MICHAEL WOLSEY: The last thing we need is directly-elected mayors
IF there is one thing Ireland doesn’t need it is directly-elected mayors for our cities.
If there is one thing it needs even less, it is directly-elected mayors for our towns. And if there is one piece of flaithulach nonsense to top those two, it is directly-elected leaders for every local authority in the land.
Local Government Minister John Paul Phelan plans to inflict all three upon us, thus adding another level of bureaucracy to our councils and further costs to our local government system, the price of which has grown over the years in a manner that makes the national children’s hospital look like a model of restraint.
Mr Phelan proposes paying these mayors salaries at junior minister level, around €130,000 a year. But the Carlow-Kilkenny TD is getting tough with rank-and-file councillors. He is reported to have “shot down” suggestions their salaries should be raised to €35,000.
They won’t lose too much sleep, I suspect. Many of them are comfortably topping that total.
A survey conducted three years ago revealed that, while their basic pay was a little over €16,000, on average city and county councillors were taking home €31,600 and some were earning more than €80,000.
If I had my way, they wouldn’t be paid at all: revenge for hours I spent covering their meetings in my first newspaper job.
They were marathons of boredom where pompous windbags droned on interminably about their pet subjects. Even the councillors themselves looked bored with the proceedings, slouched in their chairs, waiting for the chance to rise and bore everyone else.
One exception seemed to be Andy, a newsagent and grocer who was partially deaf. He would adjust his hearing aid at the start of each meeting and smile happily through it all. I always suspected he just turned off the device but years later, when I had left the local paper and Andy had left local government, he admitted to a more interesting deceit.
This was the late Sixties, the age of the mini skirt, the mini car and the mini radio. Small transistor radios were a new craze and Andy had one in his jacket pocket with an ear piece indistinguishable from the one on his hearing aid. While his council colleagues bored for Ireland, Andy enjoyed his favourite music programme, paying just enough attention to the proceedings to know when it was his turn to speak.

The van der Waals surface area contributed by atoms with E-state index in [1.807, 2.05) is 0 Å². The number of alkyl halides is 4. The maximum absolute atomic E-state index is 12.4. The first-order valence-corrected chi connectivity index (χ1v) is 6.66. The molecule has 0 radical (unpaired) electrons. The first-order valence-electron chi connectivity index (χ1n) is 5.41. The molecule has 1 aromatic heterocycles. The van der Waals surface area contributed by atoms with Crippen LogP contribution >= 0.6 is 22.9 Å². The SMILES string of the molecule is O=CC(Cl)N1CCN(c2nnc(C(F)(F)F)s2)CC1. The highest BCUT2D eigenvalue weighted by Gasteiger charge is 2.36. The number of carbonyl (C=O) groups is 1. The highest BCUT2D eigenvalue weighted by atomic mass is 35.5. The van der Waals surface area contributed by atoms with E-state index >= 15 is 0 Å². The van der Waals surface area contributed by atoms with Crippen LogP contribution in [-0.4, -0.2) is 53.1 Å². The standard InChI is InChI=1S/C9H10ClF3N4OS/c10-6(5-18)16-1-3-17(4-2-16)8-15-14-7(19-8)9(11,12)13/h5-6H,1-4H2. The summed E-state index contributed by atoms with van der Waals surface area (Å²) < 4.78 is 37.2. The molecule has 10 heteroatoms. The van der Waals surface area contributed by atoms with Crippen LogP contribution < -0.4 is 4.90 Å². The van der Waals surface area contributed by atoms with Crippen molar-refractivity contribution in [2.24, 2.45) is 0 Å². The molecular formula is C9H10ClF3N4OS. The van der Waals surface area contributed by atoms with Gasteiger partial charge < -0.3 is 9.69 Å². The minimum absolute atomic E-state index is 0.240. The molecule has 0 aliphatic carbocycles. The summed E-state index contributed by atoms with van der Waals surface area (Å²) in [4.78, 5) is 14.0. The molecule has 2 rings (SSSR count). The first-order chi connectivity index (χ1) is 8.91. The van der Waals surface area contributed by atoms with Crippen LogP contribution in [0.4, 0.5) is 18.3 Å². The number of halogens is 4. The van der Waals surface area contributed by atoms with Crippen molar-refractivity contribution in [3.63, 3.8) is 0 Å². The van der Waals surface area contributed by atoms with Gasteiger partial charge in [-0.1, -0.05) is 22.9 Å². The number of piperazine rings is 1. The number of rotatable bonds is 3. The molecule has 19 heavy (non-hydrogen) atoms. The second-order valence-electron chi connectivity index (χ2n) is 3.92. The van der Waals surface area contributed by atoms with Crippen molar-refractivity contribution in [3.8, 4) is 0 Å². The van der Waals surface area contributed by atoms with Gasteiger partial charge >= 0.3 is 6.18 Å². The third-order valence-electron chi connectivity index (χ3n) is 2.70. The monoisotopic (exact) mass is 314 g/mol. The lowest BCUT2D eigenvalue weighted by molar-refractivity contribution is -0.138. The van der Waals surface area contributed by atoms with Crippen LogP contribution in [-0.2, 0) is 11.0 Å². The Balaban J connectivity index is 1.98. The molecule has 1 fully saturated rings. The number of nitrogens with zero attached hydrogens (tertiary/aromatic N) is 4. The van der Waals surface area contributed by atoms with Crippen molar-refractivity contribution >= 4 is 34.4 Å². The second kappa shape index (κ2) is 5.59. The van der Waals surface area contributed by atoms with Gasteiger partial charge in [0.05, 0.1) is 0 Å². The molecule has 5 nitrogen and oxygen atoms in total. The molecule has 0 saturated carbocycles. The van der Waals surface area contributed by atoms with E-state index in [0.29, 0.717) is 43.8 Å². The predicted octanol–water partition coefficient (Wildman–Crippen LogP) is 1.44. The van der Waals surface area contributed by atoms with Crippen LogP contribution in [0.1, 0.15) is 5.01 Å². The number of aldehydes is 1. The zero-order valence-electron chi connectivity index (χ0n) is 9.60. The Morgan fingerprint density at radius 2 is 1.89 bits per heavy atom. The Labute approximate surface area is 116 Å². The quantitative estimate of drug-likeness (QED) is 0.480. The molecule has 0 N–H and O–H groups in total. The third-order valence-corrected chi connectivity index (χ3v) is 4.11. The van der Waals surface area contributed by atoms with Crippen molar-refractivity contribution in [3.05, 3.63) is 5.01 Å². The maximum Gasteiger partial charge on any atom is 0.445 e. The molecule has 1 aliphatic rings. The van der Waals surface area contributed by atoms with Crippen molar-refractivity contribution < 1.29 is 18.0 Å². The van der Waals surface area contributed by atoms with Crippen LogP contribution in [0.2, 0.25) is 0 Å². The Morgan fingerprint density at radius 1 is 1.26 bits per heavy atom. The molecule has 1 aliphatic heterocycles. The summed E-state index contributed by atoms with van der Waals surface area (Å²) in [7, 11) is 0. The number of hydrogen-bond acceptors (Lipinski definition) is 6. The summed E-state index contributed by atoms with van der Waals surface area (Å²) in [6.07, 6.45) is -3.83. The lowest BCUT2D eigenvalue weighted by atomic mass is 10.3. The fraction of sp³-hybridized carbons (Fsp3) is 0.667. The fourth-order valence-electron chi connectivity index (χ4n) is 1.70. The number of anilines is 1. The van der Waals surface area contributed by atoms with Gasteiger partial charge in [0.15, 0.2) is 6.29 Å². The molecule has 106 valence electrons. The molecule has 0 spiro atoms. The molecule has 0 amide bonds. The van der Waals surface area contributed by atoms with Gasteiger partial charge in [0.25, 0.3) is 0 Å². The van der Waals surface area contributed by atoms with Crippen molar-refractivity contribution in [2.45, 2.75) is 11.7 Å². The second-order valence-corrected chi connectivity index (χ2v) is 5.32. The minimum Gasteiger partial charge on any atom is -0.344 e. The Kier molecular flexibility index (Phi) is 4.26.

Andy and his pals weren’t paid for their services. Indeed, I’m pretty sure that, had they been asked, some would personally have paid for the privilege of speaking.
Then councillors started to get expenses, a travel allowance and a phone allowance and, since 2002, a ‘representational payment’ – money for turning up. They are paid for chairing committees and for holding such offices as mayor.
That survey of their incomes was conducted in 2016, two years after after local government reforms had reduced the number of councillors from from 1,627 to 949. John Crowe, who was then president of the Association of Irish Local Government, said the reduction meant the amount of work councillors were doing was unbelievable. “Any problem in the area, the first person you would go to is your county councillor,” he told a Newstalk radio..
Really? I have lived in several parts of the country. I have lived under city councils, town councils, rural councils and county councils. Yet other than at election times, or in the course of newspaper work, I have never once spoken to a councillor.
If they’ve been performing stalwart deeds on my behalf, they’ve kept them very quiet. I couldn’t name most of my councillors, never could, and I bet most of you would say the same.
A country with a population less than that of greater London does not need 949 councillors. And a country that is already groaning under the weight of bureaucracy does not need expensive, directly-elected mayors.
*To contact Michael, email: firstname.lastname@example.org